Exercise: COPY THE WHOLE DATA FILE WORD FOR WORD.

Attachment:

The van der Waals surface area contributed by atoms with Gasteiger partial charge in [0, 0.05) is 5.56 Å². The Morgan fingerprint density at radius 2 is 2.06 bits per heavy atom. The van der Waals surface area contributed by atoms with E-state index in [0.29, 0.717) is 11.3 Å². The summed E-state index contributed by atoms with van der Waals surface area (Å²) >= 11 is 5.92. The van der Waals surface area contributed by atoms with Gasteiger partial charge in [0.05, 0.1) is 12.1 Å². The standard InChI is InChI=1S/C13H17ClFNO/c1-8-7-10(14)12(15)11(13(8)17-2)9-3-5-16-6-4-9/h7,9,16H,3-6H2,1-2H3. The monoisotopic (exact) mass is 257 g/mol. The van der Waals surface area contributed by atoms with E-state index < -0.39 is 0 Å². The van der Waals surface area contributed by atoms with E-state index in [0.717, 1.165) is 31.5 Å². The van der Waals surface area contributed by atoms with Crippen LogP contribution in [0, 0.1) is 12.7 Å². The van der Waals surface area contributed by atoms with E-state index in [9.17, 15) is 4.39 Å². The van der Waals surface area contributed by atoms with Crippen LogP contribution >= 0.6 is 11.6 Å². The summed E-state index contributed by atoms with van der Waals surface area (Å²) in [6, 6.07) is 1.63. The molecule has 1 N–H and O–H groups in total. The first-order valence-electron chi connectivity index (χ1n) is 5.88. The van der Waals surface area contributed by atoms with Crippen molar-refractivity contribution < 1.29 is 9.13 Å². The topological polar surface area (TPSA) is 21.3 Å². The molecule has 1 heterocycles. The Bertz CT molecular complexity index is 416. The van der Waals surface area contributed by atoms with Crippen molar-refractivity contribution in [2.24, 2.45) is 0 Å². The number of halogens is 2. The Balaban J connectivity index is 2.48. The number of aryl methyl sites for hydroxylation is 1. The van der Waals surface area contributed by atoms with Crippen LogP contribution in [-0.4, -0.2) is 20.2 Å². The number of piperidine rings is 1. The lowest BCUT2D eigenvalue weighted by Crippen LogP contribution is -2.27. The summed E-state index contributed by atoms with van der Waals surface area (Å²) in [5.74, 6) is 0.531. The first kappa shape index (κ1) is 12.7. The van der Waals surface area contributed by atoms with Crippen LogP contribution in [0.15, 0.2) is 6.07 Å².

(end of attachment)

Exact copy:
The van der Waals surface area contributed by atoms with Gasteiger partial charge in [0, 0.05) is 5.56 Å². The Morgan fingerprint density at radius 2 is 2.06 bits per heavy atom. The van der Waals surface area contributed by atoms with E-state index in [0.29, 0.717) is 11.3 Å². The summed E-state index contributed by atoms with van der Waals surface area (Å²) >= 11 is 5.92. The van der Waals surface area contributed by atoms with Gasteiger partial charge in [0.05, 0.1) is 12.1 Å². The standard InChI is InChI=1S/C13H17ClFNO/c1-8-7-10(14)12(15)11(13(8)17-2)9-3-5-16-6-4-9/h7,9,16H,3-6H2,1-2H3. The monoisotopic (exact) mass is 257 g/mol. The van der Waals surface area contributed by atoms with E-state index < -0.39 is 0 Å². The van der Waals surface area contributed by atoms with E-state index in [0.717, 1.165) is 31.5 Å². The van der Waals surface area contributed by atoms with Crippen LogP contribution in [0, 0.1) is 12.7 Å². The van der Waals surface area contributed by atoms with E-state index in [9.17, 15) is 4.39 Å². The van der Waals surface area contributed by atoms with Crippen LogP contribution >= 0.6 is 11.6 Å². The summed E-state index contributed by atoms with van der Waals surface area (Å²) in [6, 6.07) is 1.63. The molecule has 1 N–H and O–H groups in total. The first-order valence-electron chi connectivity index (χ1n) is 5.88. The van der Waals surface area contributed by atoms with Crippen molar-refractivity contribution < 1.29 is 9.13 Å². The topological polar surface area (TPSA) is 21.3 Å². The molecule has 1 heterocycles. The Bertz CT molecular complexity index is 416. The van der Waals surface area contributed by atoms with Crippen molar-refractivity contribution in [2.24, 2.45) is 0 Å². The number of halogens is 2. The Balaban J connectivity index is 2.48. The number of aryl methyl sites for hydroxylation is 1. The van der Waals surface area contributed by atoms with Crippen LogP contribution in [-0.4, -0.2) is 20.2 Å². The number of piperidine rings is 1. The lowest BCUT2D eigenvalue weighted by Crippen LogP contribution is -2.27. The summed E-state index contributed by atoms with van der Waals surface area (Å²) in [5.74, 6) is 0.531. The first kappa shape index (κ1) is 12.7. The van der Waals surface area contributed by atoms with Crippen LogP contribution in [0.15, 0.2) is 6.07 Å².